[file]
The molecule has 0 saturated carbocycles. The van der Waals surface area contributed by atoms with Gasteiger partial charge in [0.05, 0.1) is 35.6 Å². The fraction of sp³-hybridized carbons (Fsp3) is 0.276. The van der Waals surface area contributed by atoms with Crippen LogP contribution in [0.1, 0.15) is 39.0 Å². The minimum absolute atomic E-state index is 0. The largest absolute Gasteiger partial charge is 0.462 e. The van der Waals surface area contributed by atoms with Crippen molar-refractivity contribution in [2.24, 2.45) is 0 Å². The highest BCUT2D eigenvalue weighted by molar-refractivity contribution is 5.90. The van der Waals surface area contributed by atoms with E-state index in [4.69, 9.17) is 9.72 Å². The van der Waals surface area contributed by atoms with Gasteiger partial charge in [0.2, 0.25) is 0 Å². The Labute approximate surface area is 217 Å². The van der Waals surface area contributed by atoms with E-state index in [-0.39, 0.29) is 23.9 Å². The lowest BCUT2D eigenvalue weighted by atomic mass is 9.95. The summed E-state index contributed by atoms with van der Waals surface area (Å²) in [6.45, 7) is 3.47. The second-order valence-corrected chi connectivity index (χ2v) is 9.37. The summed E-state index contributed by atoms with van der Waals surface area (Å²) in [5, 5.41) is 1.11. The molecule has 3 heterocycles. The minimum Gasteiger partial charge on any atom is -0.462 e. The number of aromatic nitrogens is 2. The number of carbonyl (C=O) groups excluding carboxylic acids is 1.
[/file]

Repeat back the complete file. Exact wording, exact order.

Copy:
The molecule has 0 saturated carbocycles. The van der Waals surface area contributed by atoms with Gasteiger partial charge in [0.05, 0.1) is 35.6 Å². The fraction of sp³-hybridized carbons (Fsp3) is 0.276. The van der Waals surface area contributed by atoms with Crippen LogP contribution in [0.1, 0.15) is 39.0 Å². The minimum absolute atomic E-state index is 0. The largest absolute Gasteiger partial charge is 0.462 e. The van der Waals surface area contributed by atoms with Crippen molar-refractivity contribution in [2.24, 2.45) is 0 Å². The highest BCUT2D eigenvalue weighted by molar-refractivity contribution is 5.90. The van der Waals surface area contributed by atoms with E-state index in [4.69, 9.17) is 9.72 Å². The van der Waals surface area contributed by atoms with Gasteiger partial charge in [0.2, 0.25) is 0 Å². The Labute approximate surface area is 217 Å². The van der Waals surface area contributed by atoms with E-state index in [-0.39, 0.29) is 23.9 Å². The lowest BCUT2D eigenvalue weighted by atomic mass is 9.95. The summed E-state index contributed by atoms with van der Waals surface area (Å²) in [6.45, 7) is 3.47. The second-order valence-corrected chi connectivity index (χ2v) is 9.37. The summed E-state index contributed by atoms with van der Waals surface area (Å²) in [5, 5.41) is 1.11. The molecule has 3 heterocycles. The minimum Gasteiger partial charge on any atom is -0.462 e. The number of aromatic nitrogens is 2. The number of carbonyl (C=O) groups excluding carboxylic acids is 1.